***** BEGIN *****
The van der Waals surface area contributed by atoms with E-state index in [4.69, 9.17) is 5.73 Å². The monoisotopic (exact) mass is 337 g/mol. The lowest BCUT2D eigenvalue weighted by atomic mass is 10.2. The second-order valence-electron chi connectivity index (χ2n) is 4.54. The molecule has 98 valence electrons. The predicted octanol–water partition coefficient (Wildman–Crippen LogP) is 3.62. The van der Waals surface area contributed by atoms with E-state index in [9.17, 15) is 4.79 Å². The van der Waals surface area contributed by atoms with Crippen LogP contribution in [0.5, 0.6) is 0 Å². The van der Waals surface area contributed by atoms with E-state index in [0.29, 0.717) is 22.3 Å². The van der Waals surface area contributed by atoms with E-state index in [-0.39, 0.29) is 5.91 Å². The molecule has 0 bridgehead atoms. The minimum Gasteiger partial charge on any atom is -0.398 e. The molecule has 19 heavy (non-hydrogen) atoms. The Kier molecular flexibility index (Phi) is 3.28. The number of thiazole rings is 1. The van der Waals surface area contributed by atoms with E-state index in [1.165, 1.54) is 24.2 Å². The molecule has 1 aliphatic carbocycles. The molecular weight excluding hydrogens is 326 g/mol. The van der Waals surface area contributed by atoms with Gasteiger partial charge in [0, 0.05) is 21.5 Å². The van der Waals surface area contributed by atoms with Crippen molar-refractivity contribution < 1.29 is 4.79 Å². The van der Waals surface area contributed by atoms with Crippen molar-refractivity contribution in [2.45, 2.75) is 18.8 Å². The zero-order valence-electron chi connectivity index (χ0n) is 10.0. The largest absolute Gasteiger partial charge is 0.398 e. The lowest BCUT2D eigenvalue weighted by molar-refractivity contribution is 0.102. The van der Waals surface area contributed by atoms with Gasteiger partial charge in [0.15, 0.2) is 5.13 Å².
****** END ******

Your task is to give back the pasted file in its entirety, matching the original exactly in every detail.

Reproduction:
The van der Waals surface area contributed by atoms with E-state index in [4.69, 9.17) is 5.73 Å². The monoisotopic (exact) mass is 337 g/mol. The lowest BCUT2D eigenvalue weighted by atomic mass is 10.2. The second-order valence-electron chi connectivity index (χ2n) is 4.54. The molecule has 98 valence electrons. The predicted octanol–water partition coefficient (Wildman–Crippen LogP) is 3.62. The van der Waals surface area contributed by atoms with E-state index in [9.17, 15) is 4.79 Å². The van der Waals surface area contributed by atoms with Crippen LogP contribution in [0.5, 0.6) is 0 Å². The van der Waals surface area contributed by atoms with E-state index in [0.29, 0.717) is 22.3 Å². The van der Waals surface area contributed by atoms with E-state index in [-0.39, 0.29) is 5.91 Å². The molecule has 0 bridgehead atoms. The minimum Gasteiger partial charge on any atom is -0.398 e. The molecule has 19 heavy (non-hydrogen) atoms. The Kier molecular flexibility index (Phi) is 3.28. The number of thiazole rings is 1. The van der Waals surface area contributed by atoms with E-state index in [1.165, 1.54) is 24.2 Å². The molecule has 1 aliphatic carbocycles. The molecular weight excluding hydrogens is 326 g/mol. The van der Waals surface area contributed by atoms with Gasteiger partial charge in [0, 0.05) is 21.5 Å². The van der Waals surface area contributed by atoms with Crippen molar-refractivity contribution < 1.29 is 4.79 Å². The van der Waals surface area contributed by atoms with Crippen molar-refractivity contribution in [2.45, 2.75) is 18.8 Å². The zero-order valence-electron chi connectivity index (χ0n) is 10.0. The largest absolute Gasteiger partial charge is 0.398 e. The lowest BCUT2D eigenvalue weighted by molar-refractivity contribution is 0.102. The van der Waals surface area contributed by atoms with Gasteiger partial charge in [0.15, 0.2) is 5.13 Å².